As an enormous fan of Gjelina, GTA, and Gjusta, I venture down to Venice several times a month to see what Chef Travis Lett is putting on the table. My butter mochi and summertime pizza posts were both inspired by the seasonal creations that I’ve had the pleasure to enjoy. The Gjelina cookbook is beautiful and packed with a number of favorites so I plan to post some of them here as I work my way through the recipes.

Tomato confit is an easy one to start with and also happens to be a foundational ingredient in many of Gjelina’s recipes. From Braised Tuscan Kale to Chicken & Escarole Soup, tomato confit adds depth and savory sweetness to any dish. I've even thrown a couple tablespoons into the pan when reheating pulled pork for tacos. A similarly easy and versatile recipe in the Chic Eats archives is Slow Roasted Tomatoes with Thyme and Garlic. As summer approaches and tomatoes take center stage, it’s worth stocking your fridge with these beauties.

What’s the Difference Between Roasted Tomatoes and Tomato Confit?

Confit is food (duck, bacon, tomatoes, etc.) that has been preserved by being cooked low and slow while submerged in a fat. On the other hand, roasted tomatoes are cooked using a light coating of oil and often at a higher temperature. In terms of flavor and texture, tomato confit has a pulpy mouthfeel, practically disintegrates when eaten, and the flavor is rounder thanks to the olive oil. Roasted tomatoes have more tooth and are intensely sweet.

Some of my cookbooks state that true confit is made with a bath of fat while others blur the line and suggest that confit also includes fruit preserved low and slow in simple syrup. The New York Times even weighed in on the subject in this article. Though I don't have a strong opinion on the subject, to maintain clarity I plan to call fruit preserved in simple syrup "candied fruit" and then "confit" will be a savory dish preserved in fat. Happy to be corrected, but that’s what I’m going with for now.

Farmers | Artisans

I make an effort to source my food from local California artisans with a special focus on the Santa Monica Farmers Market. Below is a list of the talented folks who contributed to this dish.

Ingredients (Adapted from the Gjelina cookbook - quantities slightly reduced)

  • 2 pounds ripe tomatoes
  • 8 cloves of garlic, smashed then peeled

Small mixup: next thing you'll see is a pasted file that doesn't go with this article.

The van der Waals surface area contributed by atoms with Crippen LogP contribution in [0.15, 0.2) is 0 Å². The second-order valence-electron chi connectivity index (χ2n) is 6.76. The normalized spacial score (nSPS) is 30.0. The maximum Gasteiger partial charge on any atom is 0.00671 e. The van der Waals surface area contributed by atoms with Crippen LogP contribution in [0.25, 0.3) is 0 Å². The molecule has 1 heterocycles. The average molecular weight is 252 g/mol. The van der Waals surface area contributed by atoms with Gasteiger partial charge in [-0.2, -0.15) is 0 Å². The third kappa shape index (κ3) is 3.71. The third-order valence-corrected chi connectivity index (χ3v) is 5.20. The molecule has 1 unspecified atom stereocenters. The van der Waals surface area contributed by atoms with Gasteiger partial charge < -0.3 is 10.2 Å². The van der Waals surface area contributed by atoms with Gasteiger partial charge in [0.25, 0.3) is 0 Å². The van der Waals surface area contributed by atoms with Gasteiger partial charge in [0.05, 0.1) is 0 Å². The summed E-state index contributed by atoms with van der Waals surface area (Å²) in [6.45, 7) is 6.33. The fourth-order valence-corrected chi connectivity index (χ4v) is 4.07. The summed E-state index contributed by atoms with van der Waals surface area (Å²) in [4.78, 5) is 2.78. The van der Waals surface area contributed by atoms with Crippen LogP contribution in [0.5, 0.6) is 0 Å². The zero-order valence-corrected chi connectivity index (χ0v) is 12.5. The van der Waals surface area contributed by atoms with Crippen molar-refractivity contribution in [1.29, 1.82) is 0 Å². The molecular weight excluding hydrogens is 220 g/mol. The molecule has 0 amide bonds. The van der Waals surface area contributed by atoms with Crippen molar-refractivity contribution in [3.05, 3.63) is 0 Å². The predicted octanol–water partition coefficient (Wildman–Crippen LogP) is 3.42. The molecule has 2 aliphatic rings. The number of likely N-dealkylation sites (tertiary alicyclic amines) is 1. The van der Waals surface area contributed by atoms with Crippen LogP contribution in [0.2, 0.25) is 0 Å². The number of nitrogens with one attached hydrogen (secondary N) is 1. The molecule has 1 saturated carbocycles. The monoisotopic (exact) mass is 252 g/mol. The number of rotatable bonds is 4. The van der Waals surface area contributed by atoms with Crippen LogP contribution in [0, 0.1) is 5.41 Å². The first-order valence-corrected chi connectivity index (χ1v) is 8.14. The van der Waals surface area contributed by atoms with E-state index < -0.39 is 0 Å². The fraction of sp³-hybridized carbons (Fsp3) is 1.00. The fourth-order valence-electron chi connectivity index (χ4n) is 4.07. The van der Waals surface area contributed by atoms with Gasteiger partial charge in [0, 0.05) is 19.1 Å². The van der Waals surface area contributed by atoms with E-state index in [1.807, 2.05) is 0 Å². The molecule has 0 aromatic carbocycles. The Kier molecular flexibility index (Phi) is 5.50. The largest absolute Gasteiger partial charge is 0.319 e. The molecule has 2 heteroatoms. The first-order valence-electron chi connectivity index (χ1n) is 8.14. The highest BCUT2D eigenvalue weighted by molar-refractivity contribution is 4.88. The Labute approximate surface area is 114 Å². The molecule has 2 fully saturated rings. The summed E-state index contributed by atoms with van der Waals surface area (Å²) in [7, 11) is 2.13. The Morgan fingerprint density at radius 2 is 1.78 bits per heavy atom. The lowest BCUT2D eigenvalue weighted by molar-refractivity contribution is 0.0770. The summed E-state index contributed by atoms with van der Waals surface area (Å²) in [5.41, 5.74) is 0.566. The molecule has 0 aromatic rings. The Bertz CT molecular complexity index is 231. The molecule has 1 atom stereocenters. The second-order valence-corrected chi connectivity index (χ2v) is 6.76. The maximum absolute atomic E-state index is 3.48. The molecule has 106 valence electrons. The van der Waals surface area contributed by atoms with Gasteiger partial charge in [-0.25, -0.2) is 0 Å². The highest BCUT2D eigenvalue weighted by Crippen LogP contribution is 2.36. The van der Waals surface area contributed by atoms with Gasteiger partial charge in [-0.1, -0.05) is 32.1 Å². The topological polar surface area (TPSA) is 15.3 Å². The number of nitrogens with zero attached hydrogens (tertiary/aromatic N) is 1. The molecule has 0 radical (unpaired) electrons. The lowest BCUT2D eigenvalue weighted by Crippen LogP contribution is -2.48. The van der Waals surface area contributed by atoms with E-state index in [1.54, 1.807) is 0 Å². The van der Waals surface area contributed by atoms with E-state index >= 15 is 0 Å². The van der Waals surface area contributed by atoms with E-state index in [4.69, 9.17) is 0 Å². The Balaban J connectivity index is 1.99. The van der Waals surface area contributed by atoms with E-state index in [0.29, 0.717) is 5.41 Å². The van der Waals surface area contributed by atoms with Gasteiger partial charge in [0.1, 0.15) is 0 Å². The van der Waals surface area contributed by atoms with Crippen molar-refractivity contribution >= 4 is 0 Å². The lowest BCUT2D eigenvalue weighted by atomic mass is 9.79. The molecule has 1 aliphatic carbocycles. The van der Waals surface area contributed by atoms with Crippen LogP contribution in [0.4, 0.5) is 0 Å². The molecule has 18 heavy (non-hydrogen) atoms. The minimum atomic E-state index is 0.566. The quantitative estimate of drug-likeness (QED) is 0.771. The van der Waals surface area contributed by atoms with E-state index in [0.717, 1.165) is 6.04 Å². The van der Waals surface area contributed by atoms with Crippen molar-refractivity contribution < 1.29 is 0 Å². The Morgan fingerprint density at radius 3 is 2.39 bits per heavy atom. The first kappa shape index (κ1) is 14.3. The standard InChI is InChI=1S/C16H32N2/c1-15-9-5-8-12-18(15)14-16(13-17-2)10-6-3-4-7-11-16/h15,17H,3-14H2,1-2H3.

• 7 sprigs of fresh thyme
  • 2 teaspoons dried oregano
  • Pinch of crushed red pepper flakes
  • 1 1/2 cups quality olive oil
  • Flake-style salt and freshly ground pepper


How to Peel Tomatoes

  • Set up a large bowl with ice water.
  • Bring a large pot of water to a boil.
  • With a paring knife, cut a small “x” on the bottom of each tomato.
  • Add tomatoes to the boiling water (working in manageable batches) and cook for 25 seconds.
  • Immediately transfer the tomatoes to the ice bath.
  • When cool enough to handle, start at the “x” and peel back the skin of the tomato with the paring knife. Discard skin.
  • Core the tomatoes, cut into quarters, and remove as many of the seeds as possible taking care not to damage the tomato. Note: If your tomatoes are on the small side, cut them into halves or thirds instead of quarters. If the tomatoes are larger, increase the cuts accordingly. The idea is for the pieces to be big enough to hold up to the long cooking time but not so big that the tomato doesn't break down.

Assemble and Bake

  • Line a baking sheet with aluminum foil (to catch any drips).
  • Move the oven rack to the middle position and pre-heat to 275. Note: Sometimes I get impatient halfway through cooking and raise the temperature to 300 to nudge things along.
  • In an oven-safe dish, add the tomato wedges and sprinkle with flake-style salt. Note: It’s not part of the recipe, but the next time I make this dish, I plan to let the tomatoes and salt sit for maybe 15 minutes before proceeding. Then I will drain off any accumulated liquid and continue with the rest of the steps. I saw this technique mentioned in a different recipe and am wondering if reducing the water content a little might help concentrate the flavors even further.
  • Evenly distribute the oregano, red pepper flakes, garlic, and thyme around the tomatoes.
  • Add the oil, then nudge the herbs and garlic in between the tomatoes.
  • Place on the lined baking sheet and bake for 3-4 hours. Note: The tomatoes will shrivel up and start to brown. I taste them along the way and stop cooking when a desirable flavor and texture has been achieved.
  • Remove the thyme stems and then transfer everything to a glass storage container. Allow to cool, then seal up the container and store in the refrigerator for 3-4 weeks. Note: As long as the tomatoes are submerged in the oil, they should last for quite a while. I sometimes freeze the tomato confit if we're going out of town.


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